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Comparative Criminal Law and Enforcement: China - Controlling Police Powers

review judicial shelter administrative

Two major developments in ensuring police accountability are the restriction of police power to detain and arrest and the development of judicial review on police administrative decisions.

Abolishing Shelter for Examination. Chinese criminal law is characterized by the use of extralegal measures in the criminal process, effectively sidelining procedural requirements and accountability. Where legal procedure is deemed to be adversely affecting crime control, extralegal processes will be created. When the CPL was enacted in 1979, it created certain procedural requirements for detention and arrest. But the procedures were regarded as having rendered law enforcement impossible and even contributing to the increase in crime. As a result, the police used an extralegal measure, called Shelter for Examination, effectively bypassing the procedural limits on detention and arrest.

Under Shelter for Examination, the police were able to shelter a suspect for examination for a period of not more than three months for those suspected of committing an act falling within a specific category of crime in accordance with the MPS internal rules. It was estimated that the police held in custody the vast majority (more than 80%) of the accused without regard to the criminal procedure requirements. Moreover, the Shelter for Examination was itself abused by the police, who had not only used it to detain persons indefinitely, but also extended it to detain all types of criminal suspects.

Since 1996, the police have stopped using Shelter for Examination in lieu of detention and arrest. The abolition is, however, partial. Certain elements of the Shelter for Examination have been legalized and merged into the formal criminal process. In that sense, it can be argued that the police will be able to do legally what they were doing illegally. The law, to a certain extent, has legalized what it intended to abolish.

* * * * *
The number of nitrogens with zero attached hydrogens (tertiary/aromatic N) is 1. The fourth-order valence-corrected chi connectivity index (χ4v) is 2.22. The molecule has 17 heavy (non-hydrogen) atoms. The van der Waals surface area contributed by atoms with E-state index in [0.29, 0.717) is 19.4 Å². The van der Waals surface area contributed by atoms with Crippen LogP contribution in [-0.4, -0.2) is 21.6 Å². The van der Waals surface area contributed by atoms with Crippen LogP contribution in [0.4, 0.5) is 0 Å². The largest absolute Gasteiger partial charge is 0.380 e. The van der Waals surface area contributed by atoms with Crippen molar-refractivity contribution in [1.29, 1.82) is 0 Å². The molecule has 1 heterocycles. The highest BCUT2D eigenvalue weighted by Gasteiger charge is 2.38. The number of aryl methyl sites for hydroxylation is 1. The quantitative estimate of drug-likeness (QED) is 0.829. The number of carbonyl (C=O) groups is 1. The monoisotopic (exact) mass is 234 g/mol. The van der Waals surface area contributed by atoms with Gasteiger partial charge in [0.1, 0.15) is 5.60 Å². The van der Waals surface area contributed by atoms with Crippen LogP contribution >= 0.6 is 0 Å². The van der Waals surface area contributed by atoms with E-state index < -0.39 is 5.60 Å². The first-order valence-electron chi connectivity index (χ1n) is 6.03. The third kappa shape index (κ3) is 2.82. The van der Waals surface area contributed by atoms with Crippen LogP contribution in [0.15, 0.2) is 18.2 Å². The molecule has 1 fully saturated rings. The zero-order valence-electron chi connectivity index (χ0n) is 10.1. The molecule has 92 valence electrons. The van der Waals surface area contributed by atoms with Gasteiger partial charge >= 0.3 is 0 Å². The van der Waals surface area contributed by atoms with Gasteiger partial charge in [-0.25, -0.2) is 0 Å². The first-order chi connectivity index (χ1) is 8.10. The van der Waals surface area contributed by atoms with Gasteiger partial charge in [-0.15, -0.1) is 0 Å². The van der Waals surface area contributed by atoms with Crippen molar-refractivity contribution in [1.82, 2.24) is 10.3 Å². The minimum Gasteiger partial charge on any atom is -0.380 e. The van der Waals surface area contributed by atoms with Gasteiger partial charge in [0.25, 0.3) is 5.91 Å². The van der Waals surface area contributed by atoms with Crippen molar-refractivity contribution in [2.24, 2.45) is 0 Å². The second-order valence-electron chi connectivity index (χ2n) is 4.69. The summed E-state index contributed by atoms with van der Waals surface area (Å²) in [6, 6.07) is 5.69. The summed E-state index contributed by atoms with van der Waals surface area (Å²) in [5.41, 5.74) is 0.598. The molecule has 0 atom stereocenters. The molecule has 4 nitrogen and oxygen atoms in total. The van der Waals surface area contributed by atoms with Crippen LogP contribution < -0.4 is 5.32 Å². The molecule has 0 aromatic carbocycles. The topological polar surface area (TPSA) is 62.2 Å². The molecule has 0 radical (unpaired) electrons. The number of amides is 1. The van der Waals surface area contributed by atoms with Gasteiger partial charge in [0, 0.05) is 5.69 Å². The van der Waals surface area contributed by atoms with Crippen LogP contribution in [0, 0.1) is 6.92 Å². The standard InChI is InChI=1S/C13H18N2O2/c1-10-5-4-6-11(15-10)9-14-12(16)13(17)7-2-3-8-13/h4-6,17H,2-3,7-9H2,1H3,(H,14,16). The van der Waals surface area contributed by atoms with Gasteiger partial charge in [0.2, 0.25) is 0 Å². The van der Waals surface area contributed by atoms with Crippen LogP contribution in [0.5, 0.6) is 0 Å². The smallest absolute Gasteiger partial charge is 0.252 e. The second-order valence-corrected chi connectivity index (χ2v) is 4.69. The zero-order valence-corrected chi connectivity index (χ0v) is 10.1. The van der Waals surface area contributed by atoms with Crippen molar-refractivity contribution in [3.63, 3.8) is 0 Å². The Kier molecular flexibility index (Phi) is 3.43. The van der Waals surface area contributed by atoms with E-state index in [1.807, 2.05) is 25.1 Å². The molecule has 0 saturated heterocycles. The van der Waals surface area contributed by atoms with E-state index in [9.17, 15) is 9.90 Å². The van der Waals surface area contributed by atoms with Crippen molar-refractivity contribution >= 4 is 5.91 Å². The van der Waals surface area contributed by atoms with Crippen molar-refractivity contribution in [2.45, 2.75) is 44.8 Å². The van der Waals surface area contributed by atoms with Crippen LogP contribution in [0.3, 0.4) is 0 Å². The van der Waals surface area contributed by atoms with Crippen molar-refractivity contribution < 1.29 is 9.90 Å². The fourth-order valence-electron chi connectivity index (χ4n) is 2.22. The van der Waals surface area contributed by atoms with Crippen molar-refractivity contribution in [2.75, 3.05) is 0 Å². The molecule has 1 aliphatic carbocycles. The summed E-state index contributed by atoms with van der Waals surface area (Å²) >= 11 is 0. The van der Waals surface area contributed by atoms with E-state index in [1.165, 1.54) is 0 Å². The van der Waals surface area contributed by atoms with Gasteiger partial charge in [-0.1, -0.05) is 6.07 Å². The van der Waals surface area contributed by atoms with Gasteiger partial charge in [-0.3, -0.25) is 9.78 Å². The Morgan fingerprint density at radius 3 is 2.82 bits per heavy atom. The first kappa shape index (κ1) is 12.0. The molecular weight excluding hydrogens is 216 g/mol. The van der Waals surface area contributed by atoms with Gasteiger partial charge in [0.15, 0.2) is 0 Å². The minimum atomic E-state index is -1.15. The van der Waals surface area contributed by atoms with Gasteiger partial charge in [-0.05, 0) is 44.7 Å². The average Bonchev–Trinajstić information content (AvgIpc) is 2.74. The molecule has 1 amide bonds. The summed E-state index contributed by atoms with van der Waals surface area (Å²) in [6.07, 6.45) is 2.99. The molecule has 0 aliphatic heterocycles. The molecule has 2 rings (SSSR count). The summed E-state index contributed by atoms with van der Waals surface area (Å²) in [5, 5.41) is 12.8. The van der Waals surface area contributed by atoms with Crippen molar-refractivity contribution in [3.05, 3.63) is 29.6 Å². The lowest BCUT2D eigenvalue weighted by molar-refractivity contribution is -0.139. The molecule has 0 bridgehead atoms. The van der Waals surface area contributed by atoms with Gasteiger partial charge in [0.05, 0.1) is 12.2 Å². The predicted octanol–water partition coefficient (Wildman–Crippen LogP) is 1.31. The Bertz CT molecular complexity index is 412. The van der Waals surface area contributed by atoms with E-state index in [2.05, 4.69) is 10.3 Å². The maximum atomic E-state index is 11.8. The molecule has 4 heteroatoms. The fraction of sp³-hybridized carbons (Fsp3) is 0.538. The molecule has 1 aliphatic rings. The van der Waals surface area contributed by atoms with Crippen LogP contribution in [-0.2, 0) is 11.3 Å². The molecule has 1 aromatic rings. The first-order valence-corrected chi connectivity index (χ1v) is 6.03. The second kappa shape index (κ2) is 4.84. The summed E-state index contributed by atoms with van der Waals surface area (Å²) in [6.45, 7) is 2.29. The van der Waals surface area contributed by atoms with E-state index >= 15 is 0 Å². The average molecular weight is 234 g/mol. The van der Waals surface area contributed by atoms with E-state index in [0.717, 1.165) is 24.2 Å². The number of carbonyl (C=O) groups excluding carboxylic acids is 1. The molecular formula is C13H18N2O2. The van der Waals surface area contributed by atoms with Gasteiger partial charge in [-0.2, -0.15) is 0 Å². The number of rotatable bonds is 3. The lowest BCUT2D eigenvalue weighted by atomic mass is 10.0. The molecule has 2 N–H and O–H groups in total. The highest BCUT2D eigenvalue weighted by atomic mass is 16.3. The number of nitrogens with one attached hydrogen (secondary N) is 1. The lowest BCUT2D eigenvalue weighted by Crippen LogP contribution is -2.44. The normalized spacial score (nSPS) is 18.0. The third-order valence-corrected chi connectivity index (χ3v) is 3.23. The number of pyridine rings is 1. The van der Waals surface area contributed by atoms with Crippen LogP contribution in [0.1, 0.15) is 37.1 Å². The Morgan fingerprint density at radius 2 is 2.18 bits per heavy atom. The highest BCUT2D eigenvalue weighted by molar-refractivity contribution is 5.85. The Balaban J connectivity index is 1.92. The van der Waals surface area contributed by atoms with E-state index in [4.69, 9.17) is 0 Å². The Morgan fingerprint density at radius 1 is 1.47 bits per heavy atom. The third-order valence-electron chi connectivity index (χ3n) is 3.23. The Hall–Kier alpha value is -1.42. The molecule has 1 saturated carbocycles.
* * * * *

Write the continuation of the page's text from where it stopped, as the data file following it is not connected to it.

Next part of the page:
The rule of law and judicial scrutiny of police power. Law and legality have become increasingly relevant for the police since the late 1970s. The recurring emphasis on "socialist legality" is expected to alleviate the crisis faced by the party and justify its continuing rule during the post-Mao period. The elementary requirement of socialist legality is that police power has to be derived from law and is exercised through properly defined legal procedures. Since 1979, police powers have been increasingly given a legislative basis and incorporated into the legal process. While there is a very large gap between the formal law and police practice, legalization has provided a mechanism to highlight police abuse of powers and made the exercise of police power more public and visible.

One of the most important legal developments is to subject certain acts of the government to limited judicial review. As a result, the wide range of police administrative powers is now subject to review by the courts. Judicial review of police decisions has passed down a tortuous road in China since its authorization by the NPC Standing Committee in 1986. The initial police reaction was hostile. The police were concerned that judicial review would promote judicial authority, destabilizing the balance of power between the police and the court. More importantly, if a court found a police decision unlawful and invalid, it would damage the image and status of the police. By the time the NPC enacted the Administrative Litigation Law in 1989, the power of a court to review police administrative decisions was widely recognized and reluctantly accepted by the police.

Judicial review has made important contributions in controlling police behavior by imposing administrative penalties and ensuring the legality of police work. The courts have overruled or changed a significant percentage of police decisions in judicial review cases. The external supervision by the court also forces the police to strengthen its internal review and quality control. One major limitation of judicial review is that it is restricted to reviewing the legality of a concrete administrative act (i.e., the application of laws and regulations); the courts cannot review the lawfulness of an abstract administrative act (i.e., the laws and regulations themselves).

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over 7 years ago

The same thing also happened to me with the same named person from the same company!!!


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over 7 years ago

Dear Sir or Madam,

I have transfered money to buy moblile phone to Xingsheng Technology Trading Co., Ltd. This Person is Ping Wang from Shenzhen City Guangdong China. I did not received any thing. Where can I apply to investigate situation?


Kazys Antanavicius